Lia was with Chiara Lubich from the earliest times. In 1958, with another two focolarine, Lia Brunet was the first focolarina to travel outside Europe. In a period of tremendous social conflict in the whole of Latin America, she spent time in Brazil, Uruguay, Argentina and Chile.
In her first trip, Lia began building up a network of love that soon planted seeds of spiritual renewal throughout the continent. Never sparing herself, she gave herself to building this network for forty-four years.
Lia was borne in the Cembra Province of Trent, Northern Italy, on Christmas day 1917. When she was eighteen years old, her life was turned upside down by the outbreak of war. Her fiancé left for the front and ‘It was if bombs were being dropped inside me as well as outside,’ she once said, ‘destroying one by one all the things I was keen on.’
In 1945 a friend told her about a group of girls who ‘might interest her’, and this led Lia to meet Chiara Lubich who spoke to her about Clare of Assisi’s radical choice of God. Lia recalled: ‘Eventually I couldn’t tell whether she was speaking about Clare Assisi or about herself even about me. I found her words on my lips: God alone. I too wanted to choose Him as the Ideal of my life.’
At this very moment her fiancé come back from the front. But, as Lia wrote later, ‘even though the break was exceedingly painful,’ she responded with a total ‘yes’ to the call from God.
A few years after that life choice brought Lia to Latin America. Her love and her radical way of living had a tremendous effect. There are now more than 35,000 active members of the Focolare Movement in Latin America. In 1998, when Chiara Lubich was given an honorary degree by the Buenos Aires National University, it was pointed out how great Lia’s contribution had been to spreading the spirituality of unity. It was said: ‘What is taking place is a prophetic and liberating humanism, an ideal that builds bridges between different ways of knowing.’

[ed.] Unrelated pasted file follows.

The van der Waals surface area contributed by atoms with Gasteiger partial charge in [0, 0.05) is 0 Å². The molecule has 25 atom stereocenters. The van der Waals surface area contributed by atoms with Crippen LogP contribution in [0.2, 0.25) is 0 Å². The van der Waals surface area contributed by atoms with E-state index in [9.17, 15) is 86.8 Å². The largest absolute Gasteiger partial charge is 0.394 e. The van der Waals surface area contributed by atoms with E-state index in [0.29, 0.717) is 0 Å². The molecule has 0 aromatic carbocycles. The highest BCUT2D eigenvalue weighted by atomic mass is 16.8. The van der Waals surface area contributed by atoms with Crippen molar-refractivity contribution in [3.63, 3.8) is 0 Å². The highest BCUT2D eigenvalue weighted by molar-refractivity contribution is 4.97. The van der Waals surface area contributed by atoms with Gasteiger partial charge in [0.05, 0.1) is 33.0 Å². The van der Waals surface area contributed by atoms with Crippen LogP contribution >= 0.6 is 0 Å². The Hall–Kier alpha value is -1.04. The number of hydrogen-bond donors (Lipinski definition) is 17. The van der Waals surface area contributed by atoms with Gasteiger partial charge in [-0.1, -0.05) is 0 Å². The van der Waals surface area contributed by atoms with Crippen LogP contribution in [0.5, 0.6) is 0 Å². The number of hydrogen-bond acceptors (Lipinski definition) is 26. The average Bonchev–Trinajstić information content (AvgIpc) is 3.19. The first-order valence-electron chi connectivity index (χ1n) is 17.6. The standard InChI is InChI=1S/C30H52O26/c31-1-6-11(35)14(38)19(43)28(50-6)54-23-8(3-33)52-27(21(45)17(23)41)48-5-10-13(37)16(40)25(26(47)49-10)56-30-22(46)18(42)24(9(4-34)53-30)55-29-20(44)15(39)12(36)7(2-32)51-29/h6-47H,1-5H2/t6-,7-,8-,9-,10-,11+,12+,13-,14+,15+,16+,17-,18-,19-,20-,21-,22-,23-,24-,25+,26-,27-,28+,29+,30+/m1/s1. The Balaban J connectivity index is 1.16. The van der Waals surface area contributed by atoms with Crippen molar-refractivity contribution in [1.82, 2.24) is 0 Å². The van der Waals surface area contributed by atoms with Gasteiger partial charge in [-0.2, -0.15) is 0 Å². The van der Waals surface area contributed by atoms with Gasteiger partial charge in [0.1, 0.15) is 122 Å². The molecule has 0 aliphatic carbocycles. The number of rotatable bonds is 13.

In a part of the world that has been deeply marked by social problems and consequent revolutions, Lia had a good idea what to propose: ‘Our way is also a revolution, using the most powerful weapon: the Love that Jesus brought to the earth. Our way also speaks of a “new humanity”, the new selves that St Paul talked about, and it speaks too of an “old humanity”, which we try to kill in first place in ourselves. Our way is a project of death and life. It aims to make “all be one.”’
Lia worked in particular to set up and develop the little town of O’Higgins, located in the midst of the Argentine Pampas. The town has since been given her name. It is home to a small piece of society renewed by the gospel, made up of families, focolarini, priests and hundreds of young people who flock there year on year from all over the Americas and Europe. Nearby an industrial zone, called “Solidaridad”, has been established. It is inspired by the Economy of Communion which Lia actively supported. It is impossible not to recall also that she was a leading participant in fruitful interreligious dialogue with Jews and was a promoter in Argentina, Uruguay and Paraguay of the Political Movement for Unity.
Lia’s time on earth came to a close on 5 February 2005, but it is still living in many hearts that she touched and in two books published by Città Nuova: Giornale di viaggio (Newsreel of a Journey) and Alle radici (Back to the Roots). In these books she shares her extremely rich experience of life and tells of how the Focolare Movement began in Latin America.